COVID-19: Haldimand-Norfolk’s top doctor discusses concerns about vaccination lag, ‘fifth wave’ – Hamilton

Haldimand-Norfolk’s top doctor said using the term “fifth wave” at a local health board meeting to describe the increased COVID-19 cases could be “a bit sensational”. , but does not change the underlying message.

Acting paramedic Dr Matt Strauss told 900 CHML’s Good Morning Hamilton that it could be seen as a “second part” of a fourth wave, not really hitting that Southern Ontario medical unit at the end. summer.

“If you look at the local data in Haldimand-Norfolk, we don’t have a fourth wave,” Strauss said.

“So when cases peaked in Hamilton a few months ago, our cases were still pretty low, and that’s what we’re seeing across the province in places that are currently peaking. They are the ones that caused the fourth wave to be missed a bit. “

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As of Friday, the two counties combined had a seven-day average of 12.71, a significant increase from the same day a month ago when the region had just 4.43 per day.

There are 109 active cases as of November 19 – more than double what was seen two weeks ago – and five deaths in the past six weeks, including four unvaccinated people.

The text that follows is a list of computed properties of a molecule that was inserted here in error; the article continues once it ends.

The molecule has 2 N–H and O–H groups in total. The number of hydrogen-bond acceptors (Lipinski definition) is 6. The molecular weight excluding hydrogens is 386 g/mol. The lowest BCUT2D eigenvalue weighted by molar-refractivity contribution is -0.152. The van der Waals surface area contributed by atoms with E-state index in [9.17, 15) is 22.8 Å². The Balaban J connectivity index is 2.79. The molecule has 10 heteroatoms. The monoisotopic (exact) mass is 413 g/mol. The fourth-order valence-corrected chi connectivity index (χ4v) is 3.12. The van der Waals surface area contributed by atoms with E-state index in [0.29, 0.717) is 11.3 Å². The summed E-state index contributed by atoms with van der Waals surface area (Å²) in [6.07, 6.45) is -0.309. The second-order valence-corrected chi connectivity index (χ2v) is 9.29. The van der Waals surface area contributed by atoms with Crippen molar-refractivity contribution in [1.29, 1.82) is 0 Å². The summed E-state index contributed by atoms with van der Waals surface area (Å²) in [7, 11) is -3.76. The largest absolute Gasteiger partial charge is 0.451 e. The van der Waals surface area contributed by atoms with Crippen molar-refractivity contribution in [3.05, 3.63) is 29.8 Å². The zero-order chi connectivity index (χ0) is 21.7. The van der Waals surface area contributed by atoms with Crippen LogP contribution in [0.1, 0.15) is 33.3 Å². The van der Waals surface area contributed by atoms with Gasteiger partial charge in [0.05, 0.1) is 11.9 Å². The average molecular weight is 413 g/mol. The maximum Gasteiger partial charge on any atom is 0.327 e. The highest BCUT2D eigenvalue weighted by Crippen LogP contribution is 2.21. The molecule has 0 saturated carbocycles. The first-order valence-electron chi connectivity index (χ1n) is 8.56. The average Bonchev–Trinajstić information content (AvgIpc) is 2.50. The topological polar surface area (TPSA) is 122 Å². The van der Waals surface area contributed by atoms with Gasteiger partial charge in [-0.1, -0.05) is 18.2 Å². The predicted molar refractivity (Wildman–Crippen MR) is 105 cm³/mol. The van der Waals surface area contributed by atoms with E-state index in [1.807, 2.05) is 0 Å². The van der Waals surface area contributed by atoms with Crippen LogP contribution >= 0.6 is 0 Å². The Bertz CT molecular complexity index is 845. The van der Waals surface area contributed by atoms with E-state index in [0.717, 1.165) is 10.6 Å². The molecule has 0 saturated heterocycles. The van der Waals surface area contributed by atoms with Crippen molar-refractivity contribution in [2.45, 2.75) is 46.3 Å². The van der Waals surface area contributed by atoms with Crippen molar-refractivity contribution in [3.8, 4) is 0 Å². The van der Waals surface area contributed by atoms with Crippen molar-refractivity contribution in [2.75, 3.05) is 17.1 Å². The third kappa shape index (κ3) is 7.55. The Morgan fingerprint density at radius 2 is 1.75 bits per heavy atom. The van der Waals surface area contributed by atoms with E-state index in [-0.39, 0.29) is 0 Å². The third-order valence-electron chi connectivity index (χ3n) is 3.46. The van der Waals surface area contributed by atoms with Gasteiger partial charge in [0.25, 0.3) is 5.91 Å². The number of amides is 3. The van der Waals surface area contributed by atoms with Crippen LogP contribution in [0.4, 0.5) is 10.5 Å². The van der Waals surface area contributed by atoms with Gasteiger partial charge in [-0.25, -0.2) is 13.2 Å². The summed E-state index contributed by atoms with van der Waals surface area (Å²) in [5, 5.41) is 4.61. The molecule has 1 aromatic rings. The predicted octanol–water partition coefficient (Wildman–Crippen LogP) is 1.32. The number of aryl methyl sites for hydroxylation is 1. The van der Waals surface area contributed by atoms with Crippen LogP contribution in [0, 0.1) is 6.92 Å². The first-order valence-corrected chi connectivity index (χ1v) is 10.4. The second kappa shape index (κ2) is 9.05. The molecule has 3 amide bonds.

Strauss says not getting vaccinated in a community with active cases is like riding a motorcycle without a helmet or skydiving without a helmet.

“I wouldn’t recommend either activity, both are risky, but I can’t stop you and I can’t protect you from what could happen if you make that choice,” Strauss said. .

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The medical unit has seen a significant increase in immunization rates for 12 years and older since it was reported to be the last of 34 public health units in Ontario in early summer. .

As of Friday, the region’s rate was only slightly below the provincial average of 85.8% fully vaccinated and 88.9 with at least one dose of vaccine.

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The concern for Strauss is the “lagging” in vaccination rates among residents in their 40s, 50s and 60s, where the two-dose rate is only about 80%.

Initiatives the medical unit is taking to enter the new year to raise prices include more pop-up clinics in fire halls, GOVAX buses running around county clinics and schools .

He says an effort also continues to educate those who are hesitant through pamphlets and even giving his advice over the phone.

“I have all the time in the world to talk to those people and discuss their specific concerns,” says Strauss.

“My office got a lot of calls based on that offer, and I think I managed to get a few more pictures on hand that way.”

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